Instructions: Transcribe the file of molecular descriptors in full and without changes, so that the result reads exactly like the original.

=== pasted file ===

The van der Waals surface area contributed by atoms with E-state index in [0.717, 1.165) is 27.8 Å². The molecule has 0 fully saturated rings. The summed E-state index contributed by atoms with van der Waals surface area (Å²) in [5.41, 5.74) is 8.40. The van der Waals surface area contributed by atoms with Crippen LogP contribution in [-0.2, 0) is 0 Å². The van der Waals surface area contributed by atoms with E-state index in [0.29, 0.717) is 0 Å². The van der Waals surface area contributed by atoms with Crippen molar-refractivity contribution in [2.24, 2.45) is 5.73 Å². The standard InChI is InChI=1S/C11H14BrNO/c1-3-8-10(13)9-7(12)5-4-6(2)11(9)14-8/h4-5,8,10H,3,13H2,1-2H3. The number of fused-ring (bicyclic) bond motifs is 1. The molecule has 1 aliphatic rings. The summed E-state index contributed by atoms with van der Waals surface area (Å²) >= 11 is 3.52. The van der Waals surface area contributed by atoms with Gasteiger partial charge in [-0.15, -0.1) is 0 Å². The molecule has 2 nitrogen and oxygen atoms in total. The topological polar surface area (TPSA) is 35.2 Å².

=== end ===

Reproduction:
The van der Waals surface area contributed by atoms with E-state index in [0.717, 1.165) is 27.8 Å². The molecule has 0 fully saturated rings. The summed E-state index contributed by atoms with van der Waals surface area (Å²) in [5.41, 5.74) is 8.40. The van der Waals surface area contributed by atoms with Crippen LogP contribution in [-0.2, 0) is 0 Å². The van der Waals surface area contributed by atoms with E-state index in [0.29, 0.717) is 0 Å². The van der Waals surface area contributed by atoms with Crippen molar-refractivity contribution in [2.24, 2.45) is 5.73 Å². The standard InChI is InChI=1S/C11H14BrNO/c1-3-8-10(13)9-7(12)5-4-6(2)11(9)14-8/h4-5,8,10H,3,13H2,1-2H3. The number of fused-ring (bicyclic) bond motifs is 1. The molecule has 1 aliphatic rings. The summed E-state index contributed by atoms with van der Waals surface area (Å²) >= 11 is 3.52. The van der Waals surface area contributed by atoms with Gasteiger partial charge in [-0.15, -0.1) is 0 Å². The molecule has 2 nitrogen and oxygen atoms in total. The topological polar surface area (TPSA) is 35.2 Å².